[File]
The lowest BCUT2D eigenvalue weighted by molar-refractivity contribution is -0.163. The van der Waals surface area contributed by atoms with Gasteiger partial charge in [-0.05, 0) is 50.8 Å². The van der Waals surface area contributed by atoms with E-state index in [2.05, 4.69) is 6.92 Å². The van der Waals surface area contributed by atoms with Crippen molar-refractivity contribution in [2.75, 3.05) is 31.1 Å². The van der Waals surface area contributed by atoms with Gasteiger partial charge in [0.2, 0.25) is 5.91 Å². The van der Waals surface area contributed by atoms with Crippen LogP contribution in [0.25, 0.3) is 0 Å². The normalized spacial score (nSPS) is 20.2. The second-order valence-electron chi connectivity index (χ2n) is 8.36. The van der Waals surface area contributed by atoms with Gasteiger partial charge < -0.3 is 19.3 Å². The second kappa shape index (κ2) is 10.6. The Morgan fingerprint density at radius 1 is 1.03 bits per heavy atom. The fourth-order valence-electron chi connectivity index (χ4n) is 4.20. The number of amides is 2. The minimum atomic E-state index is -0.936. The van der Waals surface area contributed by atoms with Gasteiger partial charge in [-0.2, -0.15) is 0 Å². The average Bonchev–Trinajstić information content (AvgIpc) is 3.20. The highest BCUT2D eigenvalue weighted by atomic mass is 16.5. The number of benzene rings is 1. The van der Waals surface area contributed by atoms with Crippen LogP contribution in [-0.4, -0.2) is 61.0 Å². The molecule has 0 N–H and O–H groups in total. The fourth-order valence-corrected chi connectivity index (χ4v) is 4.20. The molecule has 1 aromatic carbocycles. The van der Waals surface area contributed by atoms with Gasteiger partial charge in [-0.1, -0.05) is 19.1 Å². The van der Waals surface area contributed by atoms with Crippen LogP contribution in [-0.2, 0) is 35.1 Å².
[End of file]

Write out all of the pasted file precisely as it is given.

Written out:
The lowest BCUT2D eigenvalue weighted by molar-refractivity contribution is -0.163. The van der Waals surface area contributed by atoms with Gasteiger partial charge in [-0.05, 0) is 50.8 Å². The van der Waals surface area contributed by atoms with E-state index in [2.05, 4.69) is 6.92 Å². The van der Waals surface area contributed by atoms with Crippen molar-refractivity contribution in [2.75, 3.05) is 31.1 Å². The van der Waals surface area contributed by atoms with Gasteiger partial charge in [0.2, 0.25) is 5.91 Å². The van der Waals surface area contributed by atoms with Crippen LogP contribution in [0.25, 0.3) is 0 Å². The normalized spacial score (nSPS) is 20.2. The second-order valence-electron chi connectivity index (χ2n) is 8.36. The van der Waals surface area contributed by atoms with Gasteiger partial charge < -0.3 is 19.3 Å². The second kappa shape index (κ2) is 10.6. The Morgan fingerprint density at radius 1 is 1.03 bits per heavy atom. The fourth-order valence-electron chi connectivity index (χ4n) is 4.20. The number of amides is 2. The minimum atomic E-state index is -0.936. The van der Waals surface area contributed by atoms with Gasteiger partial charge in [-0.2, -0.15) is 0 Å². The average Bonchev–Trinajstić information content (AvgIpc) is 3.20. The highest BCUT2D eigenvalue weighted by atomic mass is 16.5. The number of benzene rings is 1. The van der Waals surface area contributed by atoms with Crippen LogP contribution in [-0.4, -0.2) is 61.0 Å². The molecule has 0 N–H and O–H groups in total. The fourth-order valence-corrected chi connectivity index (χ4v) is 4.20. The molecule has 1 aromatic carbocycles. The van der Waals surface area contributed by atoms with Gasteiger partial charge in [-0.1, -0.05) is 19.1 Å². The van der Waals surface area contributed by atoms with Crippen LogP contribution in [-0.2, 0) is 35.1 Å².